Thursday, April 27, 2006

more details

The older brother of one of my students was the target of the "altercation" yesterday afternoon. Five bullets were fired from one car towards another at the intersection of our school. One bullet grazed the brother's head, causing him to collide into a cement truck. A suspect (I'm unclear whether this was the brother or the shooter) then jumped out of the car and started running through the neighborhood and into the project housing, where police quickly caught him. Luckily no one bothered or attempted to run towards the school. A few teachers who glimpsed the scene saw the car's transmission fluid all over the road and instantly feared it was blood.

It's amazing that no one was seriously injured. My student was not at school today. I wonder how he's dealing with all this. I wonder how he deals (present continuous tense) with all this.

Two points. 1) Daniel, you may be right that this is a way of life, but it gives me pause and causes me to question how much do I want this to be part of my life, even tangentially. 2) At lunch, a few other teachers scoffed that it was clearly gang related. A student teacher (a social studies teacher, one who gets worked up about all the right social causes) began asking pointed questions: how do we know it's gang related? He's right. Suburban schools haul in psychologists whenever there's a school shooting and delve deeply into underlying causes of the violence or possible trauma of the victims, but when it's in a poor, minority neighborhood, everyone always assumes it's "just gang violence."


Blogger John said...

how many whites are in prison?

8:10 PM  
Blogger Jessica said...

Not enough? Is that a trick question?

Actually, I'm one of those "liberals" who'd rather the guilty go free than the innocent be wrongly imprisoned. ...unless you're Joseph K. Made a helluva good story with the best last line I've ever read.

9:18 PM  
Blogger Hamel said...

Colors shouldn't matter. The fact that a student was involved in a shooting that isn't investigated should matter.

4:41 AM  
Blogger Jessica said...

It was the older brother, a dropout, not my student who was involved. And the police are undoubtedly investigating, but their investigation isn't public (and rightly so). I think it's more the popular perceptions and the amount of resources spent on the issue that bothered the young teacher-to-be.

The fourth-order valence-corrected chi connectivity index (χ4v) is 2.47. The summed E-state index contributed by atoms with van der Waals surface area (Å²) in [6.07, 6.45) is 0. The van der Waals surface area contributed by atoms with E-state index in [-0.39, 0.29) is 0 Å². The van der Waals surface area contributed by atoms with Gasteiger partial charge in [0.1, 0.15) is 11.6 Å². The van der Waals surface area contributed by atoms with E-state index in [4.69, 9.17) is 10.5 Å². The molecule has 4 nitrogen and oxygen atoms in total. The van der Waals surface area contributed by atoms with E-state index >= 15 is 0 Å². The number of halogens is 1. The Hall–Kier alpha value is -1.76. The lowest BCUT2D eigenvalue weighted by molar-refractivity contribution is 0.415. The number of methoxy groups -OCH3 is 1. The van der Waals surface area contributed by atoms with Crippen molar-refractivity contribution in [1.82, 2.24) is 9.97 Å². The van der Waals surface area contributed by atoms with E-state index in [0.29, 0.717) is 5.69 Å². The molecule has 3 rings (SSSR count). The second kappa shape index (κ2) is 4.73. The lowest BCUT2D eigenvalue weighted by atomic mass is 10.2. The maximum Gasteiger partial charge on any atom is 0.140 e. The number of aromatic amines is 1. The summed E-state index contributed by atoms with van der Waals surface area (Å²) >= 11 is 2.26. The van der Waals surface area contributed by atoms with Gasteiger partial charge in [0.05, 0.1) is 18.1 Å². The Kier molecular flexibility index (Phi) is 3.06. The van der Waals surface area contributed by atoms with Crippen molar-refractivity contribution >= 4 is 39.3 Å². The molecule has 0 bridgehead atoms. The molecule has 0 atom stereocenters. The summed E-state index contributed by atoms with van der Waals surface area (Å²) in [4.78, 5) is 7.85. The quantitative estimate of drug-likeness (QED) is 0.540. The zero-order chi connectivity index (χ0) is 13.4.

6:01 AM  
Blogger Balloon Pirate said...

I hate lazy reporting. The only thing I hate more than that is lazy preconcieved reporting.

Slipping bogus quotes into an article is lazy. In fact, if the teacher didn't say it, it's borderline libelous.

And I have a big problem with the 'related' crimes. Gang-related, drug-related...according to who?

Reporting is a hard job. Almost as hard as teaching. Too bad there aren't many that are good at it.

I'm glad you and your charges are all safe.


11:38 AM  
Blogger Daniel Hoffmann-Gill said...

Apologies if I seemed flippant, so meant to be that way, just bemused I suppose and a little at a loss.

It is hard times when we become used to these kind of things, the scar tissue grows too thick I think.

12:08 PM  
Blogger Notsocranky Yankee said...

Glad to hear your student is still a student and not a dropout like his older brother! Maybe he can help stop the trend in his family...

2:36 PM  
Anonymous Anonymous said...

Unfortunately there's nothing left to say that's profound or passably poignant.

Social conditions mixed with the Second Amendment equal disporportionate gun violence. Truly a case where the sum is just a jaded mashing of the parts.

But, the thankful observation that the school was left alone offers a silver lining, yes?

10:41 PM  
Blogger Jessica said...

BP, To their credit, the reporters said nothing about gang violence, it was just the water cooler rumor.

Daniel, No apologies needed. Especially when you speak the truth.

Notsocranky, Part of that has to do with the fact that his parents get a $300 fine when he's absent from school over a certain number of days. That said, I'm crossing my fingers, too.

Col Dr., It's a silver lining I'll gladly take.

6:30 PM  
Blogger mal said...

what people do not tumble to or conveniently forget is gang violence in LA area schools has a long history. In my Dads experience, it dates back to WW II and happened in the then agricultural communities of Orange County. It was certainly going on when I was attending the suburban schools of Orange County circa 1970.

And can we just point at LA and not ignore the school violence in other parts of the country (eg. Red Lake and Columbine)?

Is this something new? Or is it just better reported? I would be curious

1:24 PM  
Blogger mal said...

This comment has been removed by a blog administrator.

1:24 PM  

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